Full-text · Article · Dec 2010 · Microvascular Research
  • Source
    [Show abstract] [Hide abstract]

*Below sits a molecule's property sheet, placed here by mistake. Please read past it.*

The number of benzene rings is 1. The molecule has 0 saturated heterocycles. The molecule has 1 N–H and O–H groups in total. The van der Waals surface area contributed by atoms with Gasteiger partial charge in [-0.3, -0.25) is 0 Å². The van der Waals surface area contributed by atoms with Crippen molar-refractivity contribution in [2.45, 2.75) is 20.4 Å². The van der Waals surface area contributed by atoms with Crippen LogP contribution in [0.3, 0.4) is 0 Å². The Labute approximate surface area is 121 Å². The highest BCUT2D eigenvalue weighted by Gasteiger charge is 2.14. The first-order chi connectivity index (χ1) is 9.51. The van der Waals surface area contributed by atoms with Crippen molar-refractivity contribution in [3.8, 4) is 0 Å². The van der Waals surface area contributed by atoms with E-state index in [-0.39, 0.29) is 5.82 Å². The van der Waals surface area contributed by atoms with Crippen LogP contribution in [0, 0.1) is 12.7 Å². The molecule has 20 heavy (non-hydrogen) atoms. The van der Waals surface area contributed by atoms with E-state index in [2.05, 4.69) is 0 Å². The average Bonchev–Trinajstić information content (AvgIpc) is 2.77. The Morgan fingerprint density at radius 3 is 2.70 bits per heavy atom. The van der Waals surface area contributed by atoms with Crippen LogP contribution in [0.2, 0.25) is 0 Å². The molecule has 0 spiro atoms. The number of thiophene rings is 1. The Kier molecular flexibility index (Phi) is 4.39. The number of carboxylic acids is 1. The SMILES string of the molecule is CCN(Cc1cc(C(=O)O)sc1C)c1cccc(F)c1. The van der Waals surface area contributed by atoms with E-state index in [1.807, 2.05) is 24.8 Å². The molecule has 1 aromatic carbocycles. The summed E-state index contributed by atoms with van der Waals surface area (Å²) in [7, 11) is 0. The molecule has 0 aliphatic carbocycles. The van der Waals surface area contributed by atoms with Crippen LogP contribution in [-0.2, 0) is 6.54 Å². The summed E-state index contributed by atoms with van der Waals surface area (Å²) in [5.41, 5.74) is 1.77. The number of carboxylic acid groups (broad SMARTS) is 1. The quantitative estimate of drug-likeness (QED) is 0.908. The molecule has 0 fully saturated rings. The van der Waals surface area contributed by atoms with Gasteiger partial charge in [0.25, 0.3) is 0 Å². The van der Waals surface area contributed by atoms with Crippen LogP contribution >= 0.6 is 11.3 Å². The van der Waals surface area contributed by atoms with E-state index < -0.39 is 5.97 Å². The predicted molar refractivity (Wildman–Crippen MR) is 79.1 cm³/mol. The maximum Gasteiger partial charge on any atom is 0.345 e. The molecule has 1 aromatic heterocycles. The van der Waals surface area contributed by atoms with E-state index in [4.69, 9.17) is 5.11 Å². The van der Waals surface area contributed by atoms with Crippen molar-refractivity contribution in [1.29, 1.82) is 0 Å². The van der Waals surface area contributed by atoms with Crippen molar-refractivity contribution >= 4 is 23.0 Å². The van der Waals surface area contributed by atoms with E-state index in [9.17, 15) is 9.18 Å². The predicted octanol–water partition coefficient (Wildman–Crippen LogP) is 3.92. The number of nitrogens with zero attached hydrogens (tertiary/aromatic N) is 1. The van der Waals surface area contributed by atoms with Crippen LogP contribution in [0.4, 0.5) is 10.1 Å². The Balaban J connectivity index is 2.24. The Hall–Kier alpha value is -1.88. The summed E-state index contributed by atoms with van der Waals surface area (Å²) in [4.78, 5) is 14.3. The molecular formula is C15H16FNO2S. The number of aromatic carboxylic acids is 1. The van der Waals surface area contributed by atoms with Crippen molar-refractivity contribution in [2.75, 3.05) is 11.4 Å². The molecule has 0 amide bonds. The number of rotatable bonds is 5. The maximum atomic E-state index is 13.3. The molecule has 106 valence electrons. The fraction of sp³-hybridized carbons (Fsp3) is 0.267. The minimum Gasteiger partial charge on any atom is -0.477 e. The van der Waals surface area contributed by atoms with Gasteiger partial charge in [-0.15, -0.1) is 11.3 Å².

ABSTRACT: We examined the possibility that continuous activation of the human brain renin-angiotensin system causes cognitive impairment, using human renin (hRN) and human angiotensinogen (hANG) gene chimeric transgenic (Tg) mice. Cognitive function was evaluated by the shuttle avoidance test once a week from 10 to 20 weeks of age. The avoidance rate in wild-type mice gradually increased. In contrast, the avoidance rate in chimeric hRN/hANG-Tg mice also increased; however, no further increase in avoidance rate was observed from 14 weeks of age, and it decreased thereafter. Cerebral surface blood flow was markedly reduced in 20-week-old hRN/hANG-Tg mice. Superoxide anion production in the brain was already higher in 10-week-old hRN/hANG-Tg mice and further increased thereafter with an increase in NADPH oxidase activity. Moreover, expression of p47(phox) and Nox4 in the brain of hRN/hANG-Tg mice also increased. Administration of an angiotensin II type 1 receptor blocker, olmesartan (5.0 mg/kg per day), attenuated the increase in blood pressure and ameliorated cognitive decline with enhancement of cerebral surface blood flow and a reduction of oxidative stress in hRN/hANG-Tg mice. On the other hand, hydralazine (0.5 mg/kg per day) did not improve the decrease in avoidance rate, and did not influence cerebral surface blood flow or oxidative stress in hRN/hANG-Tg mice, in spite of a similar reduction of blood pressure to that by olmesartan. Moreover, we observed that treatment with Tempol improved impaired cognitive function in hRN/hANG-Tg mice. These results suggest that continuous activation of the brain renin-angiotensin system impairs cognitive function via stimulation of the angiotensin II type 1 receptor with a decrease in cerebral surface blood flow and an increase in oxidative stress.